Staff from the Rifle Falls State Fish Hatchery and pilots for Colorado Parks and Wildlife stocked cutthroat trout by airplane in Colorado’s high mountain lakes on Monday and Tuesday.
It was the second of three aerial stocking rounds taking place this summer. It is a part of CPW’s annual operation for managing its alpine lakes for the future enjoyment of the public.
It is also efficient. Years ago, these lakes would get stocked by loading fish into milk cans and hiking them up on horseback to get into the remote areas. Without the use of the airplanes, not nearly as many lakes would receive fish.
“Our aerial stocking program is critical in our efforts to provide high mountain lake angling opportunities throughout Colorado,” said Josh Nehring, CPW’s Assistant Aquatics Section Manager. “Most of these remote high mountain lakes do not have the proper habitat and conditions to allow for natural reproduction. Over the course of just a couple of weeks, CPW stocks hundreds of lakes each year using this method.”
Three CPW pilots in their Cessna 185 Aircraft airlifted one-inch long nanitas cutthroat trout to their new home in Colorado’s pristine high-elevation lakes Monday and Tuesday.
Over 95,000 of the cutthroat trout were stocked into 73 lakes those days by wildlife pilots Denise Corcoran, Larry Gepfert and Steve Waters. Back in late July, the Rifle Falls Hatchery produced nearly 37,000 Colorado River cutthroat trout that went into 64 lakes via same-day air delivery.
The one remaining aerial stocking operation on this summer’s slate will occur in September when native cutthroat trout, golden trout and arctic grayling reared at the Mt. Shavano State Fish Hatchery will go out.
In total, CPW will stock nearly 275,000 fish into 240 lakes this summer. Nearly all of the lakes stocked are in the southern half of our state’s mountainous region. Next year, the aerial effort will focus on the alpine lakes in the northern half, part of CPW’s sky stocking rotation regime.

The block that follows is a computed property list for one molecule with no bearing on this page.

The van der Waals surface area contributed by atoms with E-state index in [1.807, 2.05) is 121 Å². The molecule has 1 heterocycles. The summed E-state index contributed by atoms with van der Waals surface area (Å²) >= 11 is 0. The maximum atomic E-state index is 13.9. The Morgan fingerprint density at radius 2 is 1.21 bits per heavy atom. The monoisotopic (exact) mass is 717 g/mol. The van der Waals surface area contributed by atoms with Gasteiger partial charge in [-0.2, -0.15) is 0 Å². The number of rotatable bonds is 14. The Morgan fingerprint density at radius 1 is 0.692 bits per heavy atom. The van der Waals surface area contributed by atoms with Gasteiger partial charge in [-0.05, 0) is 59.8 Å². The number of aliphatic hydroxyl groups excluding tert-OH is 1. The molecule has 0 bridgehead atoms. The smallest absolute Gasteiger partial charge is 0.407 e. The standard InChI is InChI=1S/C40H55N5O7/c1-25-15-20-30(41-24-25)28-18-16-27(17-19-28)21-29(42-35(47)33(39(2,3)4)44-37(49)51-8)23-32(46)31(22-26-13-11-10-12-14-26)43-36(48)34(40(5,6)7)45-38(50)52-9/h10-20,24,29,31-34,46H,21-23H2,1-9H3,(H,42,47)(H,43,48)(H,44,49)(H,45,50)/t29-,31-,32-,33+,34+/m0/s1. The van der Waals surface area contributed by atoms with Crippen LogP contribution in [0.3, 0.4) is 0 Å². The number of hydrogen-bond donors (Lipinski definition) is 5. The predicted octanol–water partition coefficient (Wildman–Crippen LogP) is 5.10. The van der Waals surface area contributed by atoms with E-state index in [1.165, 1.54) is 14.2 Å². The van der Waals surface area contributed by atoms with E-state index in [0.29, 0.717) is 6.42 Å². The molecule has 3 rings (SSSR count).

On the hatchery side, there is some precision that goes into coordinating when the fish will go out via airplane.
“We have a short window to grow the fish big enough to get on the airplanes,” said Bryan Johnson, Mt. Shavano Hatchery Manager. “We get our eggs for the aerial stockings towards the end of June and they have to be out by October before they get too big. Our window is typically right after Labor Day weekend and from there we only have a couple of weeks before the winds get bad or the weather starts turning. We’ve been doing this for a number of years now, so it is pretty easy to look back at previous flight plans to schedule it all out with our pilots.”
Once stocked via air delivery, it will take these fish a year-and-a-half or two years to grow to a catchable size of 10 inches. There definitely is a niche among anglers who enjoy a nice hike up to fish these pristine waters in the high country. Among the lakes stocked on Monday, the highest of them – Ptarmigan Lake in Gunnison County – sits at 12,306 feet. Nineteen of the 24 lakes shown in the video sit above 10,000 feet in elevation and they really showcases the beauty of Colorado’s high country.
And the fish, well they just float on down once deployed from the airplane. The pilots slide down into the site and slow the plane down to roughly 85-90 miles per hour before releasing the fish.
“We’re about 100 feet above the lake and as we’re coming across and as they dump, they almost stop immediately as they come out of the airplane,” Gepfert said, who is approaching 20 years as a pilot for CPW. “They are very tiny, the fish today were about one-inch in size. Their heads are heavier and so they tend to elongate vertically and drop with the water and then they just go into the lake. They did studies years ago and the survival rates are in the 90 percentile.
“They just have very little mass to them so they are just kind of floating down into the water.”
This second round of stockings on Monday and Tuesday planted fish into lakes in Delta and Gunnison counties. The July aerial stockings also dropped fish into lakes in Gunnison, Hinsdale, Mineral, Pitkin, San Juan and San Miguel counties.
“The hatcheries are a big part of it, we’re kind of just the final step in the process in getting those fish out there,” Gepfert said. “There is a lot of time spent growing those fish and planning all of this by a lot of people involved. This is the final phase of getting them out there for the anglers.”
Video and article by Jason Clay. Jason is a public information officer for the Colorado Parks and Wildlife northeast region.